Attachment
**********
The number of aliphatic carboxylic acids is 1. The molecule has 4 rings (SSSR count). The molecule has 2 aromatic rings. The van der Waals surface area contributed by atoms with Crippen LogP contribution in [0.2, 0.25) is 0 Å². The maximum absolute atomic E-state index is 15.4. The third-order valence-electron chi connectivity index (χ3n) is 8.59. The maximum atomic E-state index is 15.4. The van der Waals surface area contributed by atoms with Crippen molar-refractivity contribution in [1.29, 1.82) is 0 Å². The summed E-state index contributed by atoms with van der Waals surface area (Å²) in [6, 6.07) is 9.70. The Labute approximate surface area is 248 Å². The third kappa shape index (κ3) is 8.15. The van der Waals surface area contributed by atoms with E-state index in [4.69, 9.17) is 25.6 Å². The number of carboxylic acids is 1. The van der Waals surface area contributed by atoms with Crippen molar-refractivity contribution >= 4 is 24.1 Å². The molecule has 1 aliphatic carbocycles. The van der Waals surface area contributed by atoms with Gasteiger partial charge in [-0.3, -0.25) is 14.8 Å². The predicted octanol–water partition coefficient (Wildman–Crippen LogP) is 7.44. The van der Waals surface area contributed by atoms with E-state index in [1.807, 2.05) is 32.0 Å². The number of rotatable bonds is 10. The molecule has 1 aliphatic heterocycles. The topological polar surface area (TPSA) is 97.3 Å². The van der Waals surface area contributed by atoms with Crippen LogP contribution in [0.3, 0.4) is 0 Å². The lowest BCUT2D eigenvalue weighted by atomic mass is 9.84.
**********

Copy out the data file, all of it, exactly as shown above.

The number of aliphatic carboxylic acids is 1. The molecule has 4 rings (SSSR count). The molecule has 2 aromatic rings. The van der Waals surface area contributed by atoms with Crippen LogP contribution in [0.2, 0.25) is 0 Å². The maximum absolute atomic E-state index is 15.4. The third-order valence-electron chi connectivity index (χ3n) is 8.59. The maximum atomic E-state index is 15.4. The van der Waals surface area contributed by atoms with Crippen molar-refractivity contribution in [1.29, 1.82) is 0 Å². The summed E-state index contributed by atoms with van der Waals surface area (Å²) in [6, 6.07) is 9.70. The Labute approximate surface area is 248 Å². The third kappa shape index (κ3) is 8.15. The van der Waals surface area contributed by atoms with E-state index in [4.69, 9.17) is 25.6 Å². The number of carboxylic acids is 1. The van der Waals surface area contributed by atoms with Crippen molar-refractivity contribution >= 4 is 24.1 Å². The molecule has 1 aliphatic carbocycles. The van der Waals surface area contributed by atoms with Gasteiger partial charge in [-0.3, -0.25) is 14.8 Å². The predicted octanol–water partition coefficient (Wildman–Crippen LogP) is 7.44. The van der Waals surface area contributed by atoms with E-state index in [1.807, 2.05) is 32.0 Å². The number of rotatable bonds is 10. The molecule has 1 aliphatic heterocycles. The topological polar surface area (TPSA) is 97.3 Å². The van der Waals surface area contributed by atoms with Crippen LogP contribution in [0.3, 0.4) is 0 Å². The lowest BCUT2D eigenvalue weighted by atomic mass is 9.84.